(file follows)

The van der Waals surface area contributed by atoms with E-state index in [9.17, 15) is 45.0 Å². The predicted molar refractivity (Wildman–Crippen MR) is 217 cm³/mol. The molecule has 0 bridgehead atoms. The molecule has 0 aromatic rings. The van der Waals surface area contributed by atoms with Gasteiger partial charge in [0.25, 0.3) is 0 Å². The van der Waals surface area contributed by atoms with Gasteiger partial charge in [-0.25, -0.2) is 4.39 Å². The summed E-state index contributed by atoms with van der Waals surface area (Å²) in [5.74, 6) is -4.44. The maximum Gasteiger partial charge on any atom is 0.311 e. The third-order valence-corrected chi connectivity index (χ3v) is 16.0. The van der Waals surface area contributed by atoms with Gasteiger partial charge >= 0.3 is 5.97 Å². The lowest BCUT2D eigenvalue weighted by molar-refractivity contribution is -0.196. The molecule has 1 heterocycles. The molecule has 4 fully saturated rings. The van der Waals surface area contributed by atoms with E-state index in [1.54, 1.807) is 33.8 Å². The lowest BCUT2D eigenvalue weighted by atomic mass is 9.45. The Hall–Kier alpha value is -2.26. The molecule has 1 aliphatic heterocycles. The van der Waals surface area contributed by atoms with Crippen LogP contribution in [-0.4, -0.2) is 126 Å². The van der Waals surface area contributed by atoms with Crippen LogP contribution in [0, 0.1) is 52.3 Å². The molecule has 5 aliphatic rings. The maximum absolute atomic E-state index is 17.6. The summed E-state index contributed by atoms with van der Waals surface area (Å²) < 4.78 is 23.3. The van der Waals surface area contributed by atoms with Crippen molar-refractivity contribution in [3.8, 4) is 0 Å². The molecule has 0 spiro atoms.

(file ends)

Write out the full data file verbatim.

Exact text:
The van der Waals surface area contributed by atoms with E-state index in [9.17, 15) is 45.0 Å². The predicted molar refractivity (Wildman–Crippen MR) is 217 cm³/mol. The molecule has 0 bridgehead atoms. The molecule has 0 aromatic rings. The van der Waals surface area contributed by atoms with Gasteiger partial charge in [0.25, 0.3) is 0 Å². The van der Waals surface area contributed by atoms with Gasteiger partial charge in [-0.25, -0.2) is 4.39 Å². The summed E-state index contributed by atoms with van der Waals surface area (Å²) in [5.74, 6) is -4.44. The maximum Gasteiger partial charge on any atom is 0.311 e. The third-order valence-corrected chi connectivity index (χ3v) is 16.0. The van der Waals surface area contributed by atoms with Gasteiger partial charge >= 0.3 is 5.97 Å². The lowest BCUT2D eigenvalue weighted by molar-refractivity contribution is -0.196. The molecule has 1 heterocycles. The molecule has 4 fully saturated rings. The van der Waals surface area contributed by atoms with E-state index in [1.54, 1.807) is 33.8 Å². The lowest BCUT2D eigenvalue weighted by atomic mass is 9.45. The Hall–Kier alpha value is -2.26. The molecule has 1 aliphatic heterocycles. The van der Waals surface area contributed by atoms with Crippen LogP contribution in [-0.4, -0.2) is 126 Å². The van der Waals surface area contributed by atoms with Crippen LogP contribution in [0, 0.1) is 52.3 Å². The molecule has 5 aliphatic rings. The maximum absolute atomic E-state index is 17.6. The summed E-state index contributed by atoms with van der Waals surface area (Å²) < 4.78 is 23.3. The van der Waals surface area contributed by atoms with Crippen molar-refractivity contribution in [3.8, 4) is 0 Å². The molecule has 0 spiro atoms.